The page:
This was the first Uber Problem of the year where a mass is launched into the air by a rocket at an angle and over level ground. The rocket burns for a specific amount of time, and while it is burning, it travels in a straight line. When the rocket's engines stop, the rocket and mass continue in projectile motion. Once the rocket falls a certain distance from its maximum height, a parachute opens. The parachute changes the rocket's speed, and the rocket continues to descend at this new constant vertical velocity. An East to West wind blows on the rocket as the parachute descends. Each student at MAMS was given a different value for each starting variable. For example, I was given 45 degrees as my launch angle, 8.1 seconds as my engine burn time, 6.5 meters per second squared as my engine acceleration, 77 meters from the max height as the location of the parachute's deployment, nine meters per second as the vertical velocity with the parachute, and 20 meters per second as the horizontal velocity with the parachute. The goal of this problem was to find the total displacement of the rocket in the x-direction. My overall approach to this problem was to find the x-displacement piece by piece. I found the velocities and time elapsed at each significant point of the rocket's path and used these values to find the displacement in the x-direction.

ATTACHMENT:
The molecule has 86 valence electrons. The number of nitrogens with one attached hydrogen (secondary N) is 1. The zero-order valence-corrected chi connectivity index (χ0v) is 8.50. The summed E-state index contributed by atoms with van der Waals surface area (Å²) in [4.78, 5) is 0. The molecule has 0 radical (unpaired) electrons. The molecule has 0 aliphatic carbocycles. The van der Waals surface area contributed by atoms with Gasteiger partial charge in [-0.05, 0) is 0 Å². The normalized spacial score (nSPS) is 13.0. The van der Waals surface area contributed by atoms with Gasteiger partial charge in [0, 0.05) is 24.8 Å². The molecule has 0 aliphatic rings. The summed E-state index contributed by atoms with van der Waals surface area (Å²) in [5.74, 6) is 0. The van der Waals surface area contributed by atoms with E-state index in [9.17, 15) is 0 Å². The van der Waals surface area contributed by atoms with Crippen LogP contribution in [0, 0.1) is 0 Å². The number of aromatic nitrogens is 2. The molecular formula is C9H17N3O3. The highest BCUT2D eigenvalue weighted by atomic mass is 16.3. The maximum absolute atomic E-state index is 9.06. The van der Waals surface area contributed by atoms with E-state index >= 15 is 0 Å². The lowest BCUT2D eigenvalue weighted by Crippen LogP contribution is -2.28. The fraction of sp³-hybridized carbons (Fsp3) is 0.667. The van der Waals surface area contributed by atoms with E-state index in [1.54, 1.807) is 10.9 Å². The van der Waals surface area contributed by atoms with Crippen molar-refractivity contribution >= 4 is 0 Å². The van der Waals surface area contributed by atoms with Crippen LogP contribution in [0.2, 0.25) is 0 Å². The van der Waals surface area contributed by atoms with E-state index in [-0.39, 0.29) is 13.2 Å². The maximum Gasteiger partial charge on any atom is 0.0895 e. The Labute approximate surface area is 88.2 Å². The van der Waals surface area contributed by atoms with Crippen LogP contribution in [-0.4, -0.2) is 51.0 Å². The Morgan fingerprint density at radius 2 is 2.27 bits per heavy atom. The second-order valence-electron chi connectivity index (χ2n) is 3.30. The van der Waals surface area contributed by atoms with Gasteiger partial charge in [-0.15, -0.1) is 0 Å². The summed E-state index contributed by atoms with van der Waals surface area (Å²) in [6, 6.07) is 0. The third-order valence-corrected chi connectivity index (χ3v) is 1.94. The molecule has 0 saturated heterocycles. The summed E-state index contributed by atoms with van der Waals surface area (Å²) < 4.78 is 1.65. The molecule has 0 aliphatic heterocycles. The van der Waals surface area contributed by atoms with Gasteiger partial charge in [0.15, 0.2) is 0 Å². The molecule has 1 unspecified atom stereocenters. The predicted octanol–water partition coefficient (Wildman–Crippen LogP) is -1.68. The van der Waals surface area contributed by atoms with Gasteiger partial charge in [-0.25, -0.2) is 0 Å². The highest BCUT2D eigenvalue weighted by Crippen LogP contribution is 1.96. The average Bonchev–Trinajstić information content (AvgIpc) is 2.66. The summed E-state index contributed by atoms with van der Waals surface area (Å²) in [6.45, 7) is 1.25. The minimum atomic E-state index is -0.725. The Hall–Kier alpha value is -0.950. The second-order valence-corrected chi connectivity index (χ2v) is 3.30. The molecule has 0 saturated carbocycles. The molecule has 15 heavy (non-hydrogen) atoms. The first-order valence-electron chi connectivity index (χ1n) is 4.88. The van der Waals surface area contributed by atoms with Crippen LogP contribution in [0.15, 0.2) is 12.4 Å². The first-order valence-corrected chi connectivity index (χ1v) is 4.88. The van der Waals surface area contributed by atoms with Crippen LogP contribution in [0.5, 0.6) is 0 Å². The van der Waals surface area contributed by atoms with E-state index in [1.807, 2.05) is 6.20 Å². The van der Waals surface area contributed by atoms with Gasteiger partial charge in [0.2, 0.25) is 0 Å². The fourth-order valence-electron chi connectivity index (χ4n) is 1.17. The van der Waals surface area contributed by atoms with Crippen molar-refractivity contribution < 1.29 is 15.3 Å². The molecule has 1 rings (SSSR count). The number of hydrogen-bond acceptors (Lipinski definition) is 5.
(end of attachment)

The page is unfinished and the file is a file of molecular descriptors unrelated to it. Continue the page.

This Uber Problem combined concepts of Forces and Kinematics. The problem details that Leaping Larry places rocks on the vertical side of a pulley-ramp system, walks to point A on the ramp, and sits in a luge. Larry is accelerated to the top of the ramp and continues off of it in projectile motion, where all of his previous speed is transitioned to horizontal velocity. Larry reaches the floor and then slides to a stop due to friction. Again, each student at MAMS was given a different value for each starting variable. I was given 27 kg for the weight of Larry, 39 kg for the weight of the rocks, 30 degrees for the elevation of the ramp, 0.17 for the coefficient of friction between the luge and the ramp, 9 meters for the height of the ramp, and 74 meters for the distance from the end of the ramp to Larry's final point. The goal for this problem was to find the velocity of Larry at the top of the ramp and the coefficient of friction between the luge and the ground.